Sunderland, first shipped in 1849 and left the trade in 1879. His repertoire included chanties from the 1840s (2), 1850s (4),
1860s (5), and three others that are hard to determine.
"Mary's on the Island"
"What is That, My Dearie-O?"
James Forman of Leith
first shipped in 1856.
James Wright (Leith, shipped 1864), Robert Yeoman (Dundee, shipped 1869), Andrew Salters
(Greenock, shipped 1872), "Juba, Mind the Bee"
"Very Well Done, Jim Crow"
Richard Warner (Cardiff,
shipped 1877), William Fender (South
Wales, shipped 1878),
"Fire Down Below"
"Down in Those Valleys"
"Here We Come Home in a Leaky Ship"
(South Wales, shipped 1879),
"Haul Away Rosy"
"Pull Down Below"
"Hilo Johnnie Hilo"
John Conway (Wiclow, Ireland, shipped 1882), and Alexander Blue (?),
all indicated that
they had learned certain chanties from experiences observing cotton-
sugar-screwing, and other stevedores in the West Indies and the African-American
South. Fender and Baldwyn’s singing is especially notable for what might be considered “Black” vocal style
Nonetheless, much like with Sharp and his
cohort, as with Terry, the material collected by Carpenter mostly or entirely comes from
White British or American informants, naturally giving it a particular cast. However, while Gordon, by contrast, recorded both White and Black singers of
work-songs and concluded the latter were influenced by the former, Carpenter
felt the opposite. Carpenter wrote four articles on chanties for The New York Times, in July 1931 and
October 1938, within which he stated his belief that African-American work-songs were a major
contributing element to the form of chanties.
choruses, frequently taken from the Negro laborers of different countries,
especially the Southern States, existed in large numbers, for the Negro required a song to lighten his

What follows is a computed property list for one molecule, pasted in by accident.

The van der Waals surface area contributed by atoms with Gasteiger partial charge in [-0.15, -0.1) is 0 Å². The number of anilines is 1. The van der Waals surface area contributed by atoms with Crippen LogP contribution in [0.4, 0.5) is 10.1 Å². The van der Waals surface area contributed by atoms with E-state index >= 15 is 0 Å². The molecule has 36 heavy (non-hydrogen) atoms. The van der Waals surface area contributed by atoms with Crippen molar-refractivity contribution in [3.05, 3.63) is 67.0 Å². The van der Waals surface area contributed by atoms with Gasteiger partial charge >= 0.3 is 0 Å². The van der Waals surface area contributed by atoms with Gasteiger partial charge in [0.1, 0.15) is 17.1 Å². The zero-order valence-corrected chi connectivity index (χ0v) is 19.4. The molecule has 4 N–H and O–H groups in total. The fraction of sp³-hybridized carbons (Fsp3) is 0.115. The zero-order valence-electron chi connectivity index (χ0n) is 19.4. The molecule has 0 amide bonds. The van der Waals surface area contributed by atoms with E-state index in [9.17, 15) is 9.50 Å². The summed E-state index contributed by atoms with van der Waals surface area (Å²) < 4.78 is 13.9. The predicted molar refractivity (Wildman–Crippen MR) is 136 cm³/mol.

work. I have found scores that have never been published. Most of them are of the simplest nature, being
little more than a rhythmical, melodious drone of nonsense syllables. But created In the midst of toil and chanted over and over again for the brief
respite that they gave from its weary monotony, they bear a hidden charm that the
sailor was quick to discover. In the more pensive ones he must have found
something of the strange satisfaction and restfulness of the chant.
Indeed, it is not surprising to find a fairly large proportion of the
chanteys coming from the American South. Chanteymen were naturally quick to press into service aboard ship the Negro gang-work songs—with
their droll fun, languorous cadences, and well-worn rhythm.
Further, he reasons from analysis of his data that
chanties did not exist in great numbers until after Dana’s time—ideas that
square with the historical evidence now available.
What is significant is that
Carpenter arrived at those ideas without so much of a literary survey; his
dissertation indicates that his book sources were just the 19th
century ones of Alden, Luce, and L. A. Smith. Rather, his evidence was the
recordings he gathered and the statements of his informants. The troupe of
folklorists in Sharp’s school did also do fieldwork, but their style differed
in that they always accompanied their discussions with a run-down of what prior
authors on the subject had said. I think that all that secondary-source
reading, though undoubtedly important in scholarship, colored their
presentations in a way that Carpenter’s, perhaps, was not.